A non-stationary two-dimensional acceleration for the one-dimensional projection method [thesis]

Howard Dean Pyron
APPENDIX 3a converge or not for a given linear system depending on the spectral radius of M (22, p, 13). The Jacobl method results if A= D+ {L+ U) and the Gauss-Seldel method if A = (D + L) + U, where D is a diagonal matrix and L and U are strictly lower and upper triangular matrices, respectively. The Iteration matrix for the Jacobi method is M = -D~^(L + U) and for Gauss-Seidel is M = -(D + L)~^U. Jacobi is a totalstep method in that all components of the solution vector are changed at each
more » ... e changed at each iteration; while Gauss-Seidel is a single-step method in that only one component of the approximation to the solution vector Is changed at each iteration step. The third group is comprised of the relaxation methods, which were first suggested by Gauss (2, p. 146) and later by Southwell (20), Gauss believed that his method was particu larly effective for certain systems of linear equations which came from the normal matrix of a linear least squares fit. Although his method has never had the popularity which Gauss hoped it would have (2, p. 1^5)i It could be more popular for particular systems with the use of some of the newer interac tive display units. An advantage of the relaxation approach is that the number of iteration steps can be decreased by making the proper choice of the next residual element to eliminate at each step. However, there are no set rules or formulas to follow in making the choice; as a result, over-relaxation and under-relaxation approaches have been developed. Obtaining and j = 1, 2, 3, ..., n. 7*1 Now r^^^ -rj approaches zero as k-»oo, and [(Aj / Aj)a^ -a^] cannot be zero for a non-singular matrix, therefore we have lim (r^*^ -r^) = [(A^ / A, )a, -a J lim Ax^ = 0, k-»0Q J J 3 1 i J k-*oo J which proves the lemma.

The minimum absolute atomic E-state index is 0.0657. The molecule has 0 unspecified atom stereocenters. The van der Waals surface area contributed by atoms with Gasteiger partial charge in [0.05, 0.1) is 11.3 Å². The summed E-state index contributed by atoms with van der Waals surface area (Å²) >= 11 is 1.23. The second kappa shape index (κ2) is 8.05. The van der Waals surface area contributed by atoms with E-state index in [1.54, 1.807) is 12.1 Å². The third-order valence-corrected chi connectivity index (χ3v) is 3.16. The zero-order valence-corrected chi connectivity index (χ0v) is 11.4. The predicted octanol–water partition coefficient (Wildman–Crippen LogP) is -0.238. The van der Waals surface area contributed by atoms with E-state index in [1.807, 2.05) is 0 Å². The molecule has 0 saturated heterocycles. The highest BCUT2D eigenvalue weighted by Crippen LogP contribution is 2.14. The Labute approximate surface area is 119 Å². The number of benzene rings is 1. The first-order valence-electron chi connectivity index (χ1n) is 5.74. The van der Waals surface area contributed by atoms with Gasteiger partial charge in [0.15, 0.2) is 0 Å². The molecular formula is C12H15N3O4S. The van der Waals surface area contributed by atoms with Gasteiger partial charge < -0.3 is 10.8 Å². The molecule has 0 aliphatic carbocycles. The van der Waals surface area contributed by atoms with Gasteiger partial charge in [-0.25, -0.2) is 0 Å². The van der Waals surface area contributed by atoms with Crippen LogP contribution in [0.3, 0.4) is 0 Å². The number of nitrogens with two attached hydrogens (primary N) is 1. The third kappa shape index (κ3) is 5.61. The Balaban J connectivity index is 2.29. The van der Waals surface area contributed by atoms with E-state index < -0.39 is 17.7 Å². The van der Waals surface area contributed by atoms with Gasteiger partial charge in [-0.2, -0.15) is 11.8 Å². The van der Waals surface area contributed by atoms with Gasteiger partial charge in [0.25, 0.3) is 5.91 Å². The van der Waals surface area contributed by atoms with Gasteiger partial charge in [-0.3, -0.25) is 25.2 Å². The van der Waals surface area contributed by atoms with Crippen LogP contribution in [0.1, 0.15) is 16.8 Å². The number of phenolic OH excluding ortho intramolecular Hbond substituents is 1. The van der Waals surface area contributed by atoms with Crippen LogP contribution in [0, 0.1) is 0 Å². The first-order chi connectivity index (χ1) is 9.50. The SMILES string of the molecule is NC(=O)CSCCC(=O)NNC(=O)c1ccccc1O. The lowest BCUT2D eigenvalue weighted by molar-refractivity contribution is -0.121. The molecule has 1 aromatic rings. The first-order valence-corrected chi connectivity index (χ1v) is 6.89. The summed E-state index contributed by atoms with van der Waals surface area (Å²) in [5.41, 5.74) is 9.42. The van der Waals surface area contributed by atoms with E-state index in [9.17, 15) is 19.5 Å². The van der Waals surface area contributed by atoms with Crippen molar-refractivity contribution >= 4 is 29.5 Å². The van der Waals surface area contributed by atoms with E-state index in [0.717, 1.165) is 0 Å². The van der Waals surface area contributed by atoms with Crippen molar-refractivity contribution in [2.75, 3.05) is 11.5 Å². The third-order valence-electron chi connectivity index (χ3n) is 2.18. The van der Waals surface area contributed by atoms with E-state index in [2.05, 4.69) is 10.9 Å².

doi:10.31274/rtd-180813-2350 fatcat:hqlnkieo5jbllopaaokqktil6m